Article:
H.R. 8 would amend current law and authorize activities—to be administered primarily by the Department of Energy (DOE)—to promote energy efficiency and enhance the reliability and security of energy-related infrastructure. The bill also would expand and extend federal agencies’ authority to use certain types of long-term contracts to invest in energy conservation measures and related services and specify various energy-related goals and requirements for federal agencies.
CBO estimates that enacting H.R. 8 would increase direct spending by $414 million over the 2016-2025 period. In addition, CBO estimates that implementing the legislation would, on net, reduce spending subject to appropriation by $411 million over the 2016-2020 period, assuming appropriation actions consistent with the legislation. Enacting H.R. 8 could affect revenues, but CBO estimates that any such effects would total less than $500,000 in any year.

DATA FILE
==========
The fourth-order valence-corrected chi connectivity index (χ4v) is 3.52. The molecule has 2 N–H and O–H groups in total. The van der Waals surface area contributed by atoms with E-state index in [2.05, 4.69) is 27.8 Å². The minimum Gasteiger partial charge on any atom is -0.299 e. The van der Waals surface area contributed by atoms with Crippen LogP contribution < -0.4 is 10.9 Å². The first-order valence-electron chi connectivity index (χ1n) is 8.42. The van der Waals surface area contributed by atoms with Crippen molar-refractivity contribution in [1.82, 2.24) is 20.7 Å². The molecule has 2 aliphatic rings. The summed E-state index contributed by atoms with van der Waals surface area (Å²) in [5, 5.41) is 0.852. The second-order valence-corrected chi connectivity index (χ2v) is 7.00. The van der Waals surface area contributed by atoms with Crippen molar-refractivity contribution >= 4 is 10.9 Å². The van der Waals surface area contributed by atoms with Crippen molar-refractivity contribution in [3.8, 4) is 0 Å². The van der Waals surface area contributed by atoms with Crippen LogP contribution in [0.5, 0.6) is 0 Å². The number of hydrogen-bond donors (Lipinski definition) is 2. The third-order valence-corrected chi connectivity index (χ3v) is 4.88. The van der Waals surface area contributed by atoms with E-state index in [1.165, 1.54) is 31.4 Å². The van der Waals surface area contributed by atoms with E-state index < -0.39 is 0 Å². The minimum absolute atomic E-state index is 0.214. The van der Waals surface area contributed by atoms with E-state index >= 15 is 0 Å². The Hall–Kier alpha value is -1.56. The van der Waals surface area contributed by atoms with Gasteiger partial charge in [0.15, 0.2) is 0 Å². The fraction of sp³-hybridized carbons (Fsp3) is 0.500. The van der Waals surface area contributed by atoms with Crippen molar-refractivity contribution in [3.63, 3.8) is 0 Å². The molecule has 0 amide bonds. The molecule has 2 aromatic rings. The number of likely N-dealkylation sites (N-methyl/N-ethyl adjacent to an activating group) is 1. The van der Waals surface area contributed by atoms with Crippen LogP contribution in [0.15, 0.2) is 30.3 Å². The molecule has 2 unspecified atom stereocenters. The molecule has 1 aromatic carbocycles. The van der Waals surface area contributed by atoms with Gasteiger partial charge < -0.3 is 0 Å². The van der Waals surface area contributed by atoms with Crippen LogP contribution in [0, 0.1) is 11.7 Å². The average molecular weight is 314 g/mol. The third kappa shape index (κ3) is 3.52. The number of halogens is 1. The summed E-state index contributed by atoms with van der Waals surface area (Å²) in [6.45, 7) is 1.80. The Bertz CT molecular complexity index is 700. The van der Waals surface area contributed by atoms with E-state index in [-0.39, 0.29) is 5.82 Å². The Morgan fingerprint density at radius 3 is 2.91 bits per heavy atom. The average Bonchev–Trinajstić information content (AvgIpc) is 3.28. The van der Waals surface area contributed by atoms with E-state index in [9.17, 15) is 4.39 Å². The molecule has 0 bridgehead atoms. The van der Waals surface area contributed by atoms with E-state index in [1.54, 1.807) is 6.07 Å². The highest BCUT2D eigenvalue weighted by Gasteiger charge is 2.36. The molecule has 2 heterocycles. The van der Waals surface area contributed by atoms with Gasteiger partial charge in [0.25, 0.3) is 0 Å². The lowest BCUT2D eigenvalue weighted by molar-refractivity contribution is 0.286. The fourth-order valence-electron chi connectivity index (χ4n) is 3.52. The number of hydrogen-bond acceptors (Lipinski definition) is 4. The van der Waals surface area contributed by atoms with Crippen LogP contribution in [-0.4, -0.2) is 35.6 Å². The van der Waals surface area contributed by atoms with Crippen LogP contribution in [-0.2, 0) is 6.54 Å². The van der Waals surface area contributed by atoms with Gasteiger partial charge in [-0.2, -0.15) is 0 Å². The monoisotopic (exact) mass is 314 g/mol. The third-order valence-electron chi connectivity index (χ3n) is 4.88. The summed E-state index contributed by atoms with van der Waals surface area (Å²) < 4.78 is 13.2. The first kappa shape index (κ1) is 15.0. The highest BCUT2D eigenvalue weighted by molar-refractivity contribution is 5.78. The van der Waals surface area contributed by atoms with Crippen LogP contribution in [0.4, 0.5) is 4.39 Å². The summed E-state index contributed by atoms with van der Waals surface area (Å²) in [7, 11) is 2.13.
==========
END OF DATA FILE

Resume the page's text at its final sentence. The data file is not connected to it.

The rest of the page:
Because H.R. 8 would affect direct spending and revenues; pay-as-you-go procedures apply.
CBO estimates that enacting H.R. 8 would not increase net direct spending or on-budget deficits by more than $5 billion in any of the four consecutive 10-year periods beginning in 2026.
H.R. 8 would impose intergovernmental and private-sector mandates, as defined in the Unfunded Mandates Reform Act (UMRA). CBO estimates that the aggregate cost of complying with the intergovernmental mandates would fall below the annual threshold established in UMRA ($77 million in 2015, adjusted annually for inflation). CBO cannot determine whether the aggregate cost of the private-sector mandates would exceed the annual threshold established in UMRA ($154 million, adjusted annually for inflation).
CBO has not reviewed some provisions of sections 1102 and 1104 for mandates because section 4 of UMRA excludes from the application of that act any legislative provisions that are necessary for national security; CBO has determined that those provisions fall within that exclusion.